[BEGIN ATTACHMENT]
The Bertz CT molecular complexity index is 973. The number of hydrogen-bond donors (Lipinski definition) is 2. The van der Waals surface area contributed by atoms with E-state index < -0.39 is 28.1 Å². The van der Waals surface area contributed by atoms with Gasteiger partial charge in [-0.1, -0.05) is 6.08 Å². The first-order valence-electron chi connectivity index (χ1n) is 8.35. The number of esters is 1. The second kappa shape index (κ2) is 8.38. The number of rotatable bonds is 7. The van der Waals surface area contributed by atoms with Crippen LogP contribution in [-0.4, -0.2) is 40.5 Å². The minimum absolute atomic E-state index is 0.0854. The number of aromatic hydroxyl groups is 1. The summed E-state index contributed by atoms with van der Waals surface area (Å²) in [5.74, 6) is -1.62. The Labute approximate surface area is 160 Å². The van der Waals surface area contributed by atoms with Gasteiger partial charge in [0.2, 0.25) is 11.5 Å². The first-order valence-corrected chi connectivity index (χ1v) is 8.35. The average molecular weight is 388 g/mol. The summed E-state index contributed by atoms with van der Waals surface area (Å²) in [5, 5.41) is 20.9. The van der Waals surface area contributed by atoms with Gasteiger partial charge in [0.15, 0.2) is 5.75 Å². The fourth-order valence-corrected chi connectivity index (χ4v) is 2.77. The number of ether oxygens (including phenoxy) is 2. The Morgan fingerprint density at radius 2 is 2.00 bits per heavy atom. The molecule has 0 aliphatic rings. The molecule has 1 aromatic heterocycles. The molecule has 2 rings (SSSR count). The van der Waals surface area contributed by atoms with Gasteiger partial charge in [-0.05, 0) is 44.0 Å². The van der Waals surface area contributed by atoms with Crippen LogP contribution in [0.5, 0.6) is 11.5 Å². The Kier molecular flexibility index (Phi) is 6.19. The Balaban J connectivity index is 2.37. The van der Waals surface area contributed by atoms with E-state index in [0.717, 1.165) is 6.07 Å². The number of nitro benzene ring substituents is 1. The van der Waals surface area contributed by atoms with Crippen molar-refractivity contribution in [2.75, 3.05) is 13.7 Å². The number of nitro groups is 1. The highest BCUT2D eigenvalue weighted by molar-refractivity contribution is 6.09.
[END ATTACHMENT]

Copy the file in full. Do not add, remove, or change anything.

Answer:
The Bertz CT molecular complexity index is 973. The number of hydrogen-bond donors (Lipinski definition) is 2. The van der Waals surface area contributed by atoms with E-state index < -0.39 is 28.1 Å². The van der Waals surface area contributed by atoms with Gasteiger partial charge in [-0.1, -0.05) is 6.08 Å². The first-order valence-electron chi connectivity index (χ1n) is 8.35. The number of esters is 1. The second kappa shape index (κ2) is 8.38. The number of rotatable bonds is 7. The van der Waals surface area contributed by atoms with Crippen LogP contribution in [-0.4, -0.2) is 40.5 Å². The minimum absolute atomic E-state index is 0.0854. The number of aromatic hydroxyl groups is 1. The summed E-state index contributed by atoms with van der Waals surface area (Å²) in [5.74, 6) is -1.62. The Labute approximate surface area is 160 Å². The van der Waals surface area contributed by atoms with Gasteiger partial charge in [0.2, 0.25) is 11.5 Å². The first-order valence-corrected chi connectivity index (χ1v) is 8.35. The average molecular weight is 388 g/mol. The summed E-state index contributed by atoms with van der Waals surface area (Å²) in [5, 5.41) is 20.9. The van der Waals surface area contributed by atoms with Gasteiger partial charge in [0.15, 0.2) is 5.75 Å². The fourth-order valence-corrected chi connectivity index (χ4v) is 2.77. The number of ether oxygens (including phenoxy) is 2. The Morgan fingerprint density at radius 2 is 2.00 bits per heavy atom. The molecule has 0 aliphatic rings. The molecule has 1 aromatic heterocycles. The molecule has 2 rings (SSSR count). The van der Waals surface area contributed by atoms with Gasteiger partial charge in [-0.05, 0) is 44.0 Å². The van der Waals surface area contributed by atoms with Crippen LogP contribution in [0.5, 0.6) is 11.5 Å². The Kier molecular flexibility index (Phi) is 6.19. The Balaban J connectivity index is 2.37. The van der Waals surface area contributed by atoms with E-state index in [0.717, 1.165) is 6.07 Å². The number of nitro benzene ring substituents is 1. The van der Waals surface area contributed by atoms with Crippen molar-refractivity contribution in [2.75, 3.05) is 13.7 Å². The number of nitro groups is 1. The highest BCUT2D eigenvalue weighted by molar-refractivity contribution is 6.09.